In its final published form (in 1899), this symphony only included four movements - Mahler had discarded the formerly second movement "Blumine" (Flowerine), after criticism following the earlier performances in 1889, 1893 and 1894. However, Reinhold decided to include this movement (which had been lost until 1966) in this recording in its original place of the symphony structure, because in his opinion (and in the opinion of several Mahler scholars) this movement introduces musical themes and motives which are essential for the rest of the symphony. Reinhold also decided to keep the original titles of the movements. Mahler had discarded these programmatic titles too, so as not to influence the audience with preconceptions but rather let the music speak for itself. However, audiences in our current times are different from those in Mahler's time, and are unlikely to have wrong expectations. On the contrary: these subtitles which are derived from Jean Paul's novel "Titan", poignantly highlight the overall mood of each movement and are so much more appropriate than the tempo instructions for the conductor (e.g. "langsam schleppend") which in most conventional recordings and performances serve as titles for each movement. Therefore, this edition of the Symphony No.1 bears the titles which Mahler himself gave in the original program notes of the early performances of this work. The overall title "Titan" which sometimes is given to this symphony, comes from the Jean Paul novel "Titan - From the Life of a Lonely One" which had a deep influence on Mahler, and which in some ways reflects the inner program of this symphony. However, already in Mahler's time and even more in our time the word "Titan" is associated with something big and almost monstrous (think "Titanic"), which is really not what Mahler had intended. Therefore, Reinhold decided not to use the title "Titan", but instead use only the subtitle of this novel "From the Live of a Lonely One". It is said that this symphony was inspired by two unfulfilled love stories in Mahler's life: the blonde soprano Johanna Richter (1884) and Marion von Weber (1888), wife of the grandson of Carl Maria von Weber. These unhappy ending love stories found their reflection in the related song cycle "Songs of a Wayfarer", which had been composed just before this symphony, and several musical themes and segments from that composition were included in this symphony.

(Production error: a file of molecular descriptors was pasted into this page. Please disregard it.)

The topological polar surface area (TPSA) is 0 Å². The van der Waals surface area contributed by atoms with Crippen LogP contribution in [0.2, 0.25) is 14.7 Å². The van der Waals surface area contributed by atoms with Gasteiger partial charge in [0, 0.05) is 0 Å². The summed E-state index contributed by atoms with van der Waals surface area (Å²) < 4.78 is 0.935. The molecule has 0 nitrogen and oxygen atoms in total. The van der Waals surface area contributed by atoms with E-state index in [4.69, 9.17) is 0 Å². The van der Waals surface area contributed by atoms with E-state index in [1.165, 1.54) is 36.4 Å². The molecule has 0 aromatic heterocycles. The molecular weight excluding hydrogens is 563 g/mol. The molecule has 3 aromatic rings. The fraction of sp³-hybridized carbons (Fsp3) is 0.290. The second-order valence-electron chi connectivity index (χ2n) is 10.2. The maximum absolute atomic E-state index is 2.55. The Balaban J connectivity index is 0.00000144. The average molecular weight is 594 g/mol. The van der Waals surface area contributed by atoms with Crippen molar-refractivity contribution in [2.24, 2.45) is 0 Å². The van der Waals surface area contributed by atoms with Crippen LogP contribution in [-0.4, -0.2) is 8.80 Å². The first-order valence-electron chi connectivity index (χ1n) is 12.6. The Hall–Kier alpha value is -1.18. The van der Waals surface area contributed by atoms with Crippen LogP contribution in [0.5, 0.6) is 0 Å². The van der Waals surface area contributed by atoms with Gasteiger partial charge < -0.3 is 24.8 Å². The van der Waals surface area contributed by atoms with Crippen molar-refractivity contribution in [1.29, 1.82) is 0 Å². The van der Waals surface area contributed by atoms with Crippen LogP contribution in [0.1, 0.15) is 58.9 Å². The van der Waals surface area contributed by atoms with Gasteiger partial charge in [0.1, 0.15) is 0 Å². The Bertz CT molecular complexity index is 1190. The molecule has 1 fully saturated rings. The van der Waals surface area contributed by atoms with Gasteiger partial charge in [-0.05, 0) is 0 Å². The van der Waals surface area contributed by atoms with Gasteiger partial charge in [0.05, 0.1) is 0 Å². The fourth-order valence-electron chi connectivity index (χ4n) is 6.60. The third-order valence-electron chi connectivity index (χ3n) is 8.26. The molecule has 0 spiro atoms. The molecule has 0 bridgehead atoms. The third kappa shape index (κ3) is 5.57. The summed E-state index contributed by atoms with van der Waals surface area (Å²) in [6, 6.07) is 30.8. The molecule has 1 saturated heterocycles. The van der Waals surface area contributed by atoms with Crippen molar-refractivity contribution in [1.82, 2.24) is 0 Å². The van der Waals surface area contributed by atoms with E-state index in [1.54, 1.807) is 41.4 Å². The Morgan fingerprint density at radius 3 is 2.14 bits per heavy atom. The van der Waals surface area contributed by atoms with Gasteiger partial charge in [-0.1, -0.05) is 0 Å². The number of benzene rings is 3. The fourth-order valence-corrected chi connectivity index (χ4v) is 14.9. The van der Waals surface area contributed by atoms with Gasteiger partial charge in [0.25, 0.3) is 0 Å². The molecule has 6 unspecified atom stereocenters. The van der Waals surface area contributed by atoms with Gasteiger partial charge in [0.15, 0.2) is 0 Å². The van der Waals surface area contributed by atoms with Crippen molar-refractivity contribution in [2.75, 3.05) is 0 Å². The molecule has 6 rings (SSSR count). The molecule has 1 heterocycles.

The symphony starts out with a wonderful long sustained quiet beginning, representing an awakening in the morning. Then, the joyous mood sets in, with happiness and exuberant optimism. Following this first movement, the "Flowerine" brings the love theme - "Blumine" is said to be the nickname of Johanna Richter. Mahler has just taken this movement from an earlier, now lost composition "The Trumpeter of Saekkingen". Some of its elements and motifs are reflected in the other movements of the symphony. The 3rd movement is a happy countryside Laendler, celebrating rural life. After this, the second part of the symphony starts with the fourth movement "Hunter's Funeral". This movement is inspired by a wood carving by Moritz Schwind about a fairy tale, in which the animals of the forest carry the dead hunter to his grave. The music contains a variation of the catholic canon "Frere Jacques" (Brother John), mixed with Jewish Klenzmer-style music from a Bohemian wedding - a parodistic out-of-this-world satire on music. In the middle there is a lyrical interlude from "Songs of a Wayfarer", again representing love and affection. The final movement "Dall'inferno al Paradiso" does justice to this subtitle, as hell seems to break loose in a furious explosion of emotions. In the end, the "hero" overcomes the trouble and moves on. Here is where the "Titan" attribute may be justified, in victory over bad fate, disappointment, and illusions.
The album cover graphics tries to convey the spirit of all these different strands that are represented in the music of this symphony.